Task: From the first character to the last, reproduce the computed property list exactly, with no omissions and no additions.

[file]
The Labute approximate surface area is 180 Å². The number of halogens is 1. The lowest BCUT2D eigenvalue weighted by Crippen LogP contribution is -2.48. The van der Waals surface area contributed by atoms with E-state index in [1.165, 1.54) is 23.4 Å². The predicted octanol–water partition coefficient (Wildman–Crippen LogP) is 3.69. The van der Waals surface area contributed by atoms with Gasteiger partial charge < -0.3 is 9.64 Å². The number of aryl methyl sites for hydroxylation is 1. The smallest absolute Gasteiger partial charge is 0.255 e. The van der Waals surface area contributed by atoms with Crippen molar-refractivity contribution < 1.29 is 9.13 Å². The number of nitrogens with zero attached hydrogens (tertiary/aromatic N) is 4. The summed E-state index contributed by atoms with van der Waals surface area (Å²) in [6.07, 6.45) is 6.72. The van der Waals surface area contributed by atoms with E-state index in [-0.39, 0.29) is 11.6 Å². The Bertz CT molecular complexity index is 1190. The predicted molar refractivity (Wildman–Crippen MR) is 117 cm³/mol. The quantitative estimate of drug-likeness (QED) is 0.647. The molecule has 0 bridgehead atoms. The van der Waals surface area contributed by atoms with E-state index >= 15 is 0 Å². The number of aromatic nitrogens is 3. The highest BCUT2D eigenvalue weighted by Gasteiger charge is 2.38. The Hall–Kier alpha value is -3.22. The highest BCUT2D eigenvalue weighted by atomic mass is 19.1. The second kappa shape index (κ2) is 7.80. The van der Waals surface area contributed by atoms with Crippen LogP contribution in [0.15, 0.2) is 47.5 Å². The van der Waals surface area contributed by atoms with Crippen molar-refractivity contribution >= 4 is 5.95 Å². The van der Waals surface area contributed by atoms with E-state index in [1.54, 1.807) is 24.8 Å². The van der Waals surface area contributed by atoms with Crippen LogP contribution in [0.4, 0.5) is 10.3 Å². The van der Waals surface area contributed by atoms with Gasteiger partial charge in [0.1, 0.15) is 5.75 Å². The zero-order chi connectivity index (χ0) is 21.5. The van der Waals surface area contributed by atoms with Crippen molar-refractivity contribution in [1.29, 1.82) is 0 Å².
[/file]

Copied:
The Labute approximate surface area is 180 Å². The number of halogens is 1. The lowest BCUT2D eigenvalue weighted by Crippen LogP contribution is -2.48. The van der Waals surface area contributed by atoms with E-state index in [1.165, 1.54) is 23.4 Å². The predicted octanol–water partition coefficient (Wildman–Crippen LogP) is 3.69. The van der Waals surface area contributed by atoms with Gasteiger partial charge < -0.3 is 9.64 Å². The number of aryl methyl sites for hydroxylation is 1. The smallest absolute Gasteiger partial charge is 0.255 e. The van der Waals surface area contributed by atoms with Crippen molar-refractivity contribution < 1.29 is 9.13 Å². The number of nitrogens with zero attached hydrogens (tertiary/aromatic N) is 4. The summed E-state index contributed by atoms with van der Waals surface area (Å²) in [6.07, 6.45) is 6.72. The van der Waals surface area contributed by atoms with E-state index in [-0.39, 0.29) is 11.6 Å². The Bertz CT molecular complexity index is 1190. The predicted molar refractivity (Wildman–Crippen MR) is 117 cm³/mol. The quantitative estimate of drug-likeness (QED) is 0.647. The molecule has 0 bridgehead atoms. The van der Waals surface area contributed by atoms with E-state index >= 15 is 0 Å². The number of aromatic nitrogens is 3. The highest BCUT2D eigenvalue weighted by Gasteiger charge is 2.38. The Hall–Kier alpha value is -3.22. The highest BCUT2D eigenvalue weighted by atomic mass is 19.1. The second kappa shape index (κ2) is 7.80. The van der Waals surface area contributed by atoms with Crippen LogP contribution in [0.15, 0.2) is 47.5 Å². The van der Waals surface area contributed by atoms with Crippen molar-refractivity contribution >= 4 is 5.95 Å². The van der Waals surface area contributed by atoms with E-state index in [1.54, 1.807) is 24.8 Å². The van der Waals surface area contributed by atoms with Crippen LogP contribution in [0.4, 0.5) is 10.3 Å². The van der Waals surface area contributed by atoms with Gasteiger partial charge in [0.1, 0.15) is 5.75 Å². The zero-order chi connectivity index (χ0) is 21.5. The van der Waals surface area contributed by atoms with Crippen molar-refractivity contribution in [1.29, 1.82) is 0 Å².